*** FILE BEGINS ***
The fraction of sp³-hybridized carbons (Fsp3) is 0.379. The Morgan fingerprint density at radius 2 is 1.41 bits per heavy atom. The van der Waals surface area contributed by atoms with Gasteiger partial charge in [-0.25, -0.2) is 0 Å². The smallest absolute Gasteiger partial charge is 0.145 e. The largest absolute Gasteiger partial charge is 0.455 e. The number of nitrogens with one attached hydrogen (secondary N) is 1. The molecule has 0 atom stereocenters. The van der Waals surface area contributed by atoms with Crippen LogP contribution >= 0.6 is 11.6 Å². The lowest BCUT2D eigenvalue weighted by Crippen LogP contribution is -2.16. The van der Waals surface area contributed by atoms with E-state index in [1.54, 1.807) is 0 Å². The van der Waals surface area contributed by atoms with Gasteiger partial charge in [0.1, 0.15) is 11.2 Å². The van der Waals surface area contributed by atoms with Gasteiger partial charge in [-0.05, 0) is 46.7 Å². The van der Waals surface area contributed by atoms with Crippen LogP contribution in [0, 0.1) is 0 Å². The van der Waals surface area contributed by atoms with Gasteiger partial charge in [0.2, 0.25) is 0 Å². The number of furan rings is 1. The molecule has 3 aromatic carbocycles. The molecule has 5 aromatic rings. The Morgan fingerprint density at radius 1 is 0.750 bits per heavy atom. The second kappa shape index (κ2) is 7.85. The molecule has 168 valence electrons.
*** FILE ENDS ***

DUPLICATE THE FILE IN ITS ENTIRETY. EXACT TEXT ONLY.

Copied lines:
The fraction of sp³-hybridized carbons (Fsp3) is 0.379. The Morgan fingerprint density at radius 2 is 1.41 bits per heavy atom. The van der Waals surface area contributed by atoms with Gasteiger partial charge in [-0.25, -0.2) is 0 Å². The smallest absolute Gasteiger partial charge is 0.145 e. The largest absolute Gasteiger partial charge is 0.455 e. The number of nitrogens with one attached hydrogen (secondary N) is 1. The molecule has 0 atom stereocenters. The van der Waals surface area contributed by atoms with Crippen LogP contribution >= 0.6 is 11.6 Å². The lowest BCUT2D eigenvalue weighted by Crippen LogP contribution is -2.16. The van der Waals surface area contributed by atoms with E-state index in [1.54, 1.807) is 0 Å². The van der Waals surface area contributed by atoms with Gasteiger partial charge in [0.1, 0.15) is 11.2 Å². The van der Waals surface area contributed by atoms with Gasteiger partial charge in [-0.05, 0) is 46.7 Å². The van der Waals surface area contributed by atoms with Crippen LogP contribution in [0, 0.1) is 0 Å². The van der Waals surface area contributed by atoms with Gasteiger partial charge in [0.2, 0.25) is 0 Å². The number of furan rings is 1. The molecule has 3 aromatic carbocycles. The molecule has 5 aromatic rings. The Morgan fingerprint density at radius 1 is 0.750 bits per heavy atom. The second kappa shape index (κ2) is 7.85. The molecule has 168 valence electrons.